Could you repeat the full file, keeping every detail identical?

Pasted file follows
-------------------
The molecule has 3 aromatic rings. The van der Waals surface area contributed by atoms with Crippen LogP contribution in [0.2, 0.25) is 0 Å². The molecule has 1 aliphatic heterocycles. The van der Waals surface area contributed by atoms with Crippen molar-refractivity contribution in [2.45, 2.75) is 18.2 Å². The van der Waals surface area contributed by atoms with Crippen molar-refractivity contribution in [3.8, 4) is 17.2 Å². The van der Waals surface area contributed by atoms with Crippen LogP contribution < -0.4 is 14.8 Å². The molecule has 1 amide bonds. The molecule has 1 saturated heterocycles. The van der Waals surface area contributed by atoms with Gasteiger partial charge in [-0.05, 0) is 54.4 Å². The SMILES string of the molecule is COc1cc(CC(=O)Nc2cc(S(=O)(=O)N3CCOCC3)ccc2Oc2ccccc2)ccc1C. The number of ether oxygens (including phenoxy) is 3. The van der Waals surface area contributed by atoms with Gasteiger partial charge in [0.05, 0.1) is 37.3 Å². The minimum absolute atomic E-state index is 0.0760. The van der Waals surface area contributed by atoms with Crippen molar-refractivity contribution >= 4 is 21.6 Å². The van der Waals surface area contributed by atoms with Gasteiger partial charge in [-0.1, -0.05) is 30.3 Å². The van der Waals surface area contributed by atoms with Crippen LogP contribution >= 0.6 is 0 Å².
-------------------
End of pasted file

The molecule has 3 aromatic rings. The van der Waals surface area contributed by atoms with Crippen LogP contribution in [0.2, 0.25) is 0 Å². The molecule has 1 aliphatic heterocycles. The van der Waals surface area contributed by atoms with Crippen molar-refractivity contribution in [2.45, 2.75) is 18.2 Å². The van der Waals surface area contributed by atoms with Crippen molar-refractivity contribution in [3.8, 4) is 17.2 Å². The van der Waals surface area contributed by atoms with Crippen LogP contribution < -0.4 is 14.8 Å². The molecule has 1 amide bonds. The molecule has 1 saturated heterocycles. The van der Waals surface area contributed by atoms with Gasteiger partial charge in [-0.05, 0) is 54.4 Å². The SMILES string of the molecule is COc1cc(CC(=O)Nc2cc(S(=O)(=O)N3CCOCC3)ccc2Oc2ccccc2)ccc1C. The number of ether oxygens (including phenoxy) is 3. The van der Waals surface area contributed by atoms with Gasteiger partial charge in [0.05, 0.1) is 37.3 Å². The minimum absolute atomic E-state index is 0.0760. The van der Waals surface area contributed by atoms with Crippen molar-refractivity contribution >= 4 is 21.6 Å². The van der Waals surface area contributed by atoms with Gasteiger partial charge in [-0.1, -0.05) is 30.3 Å². The van der Waals surface area contributed by atoms with Crippen LogP contribution >= 0.6 is 0 Å².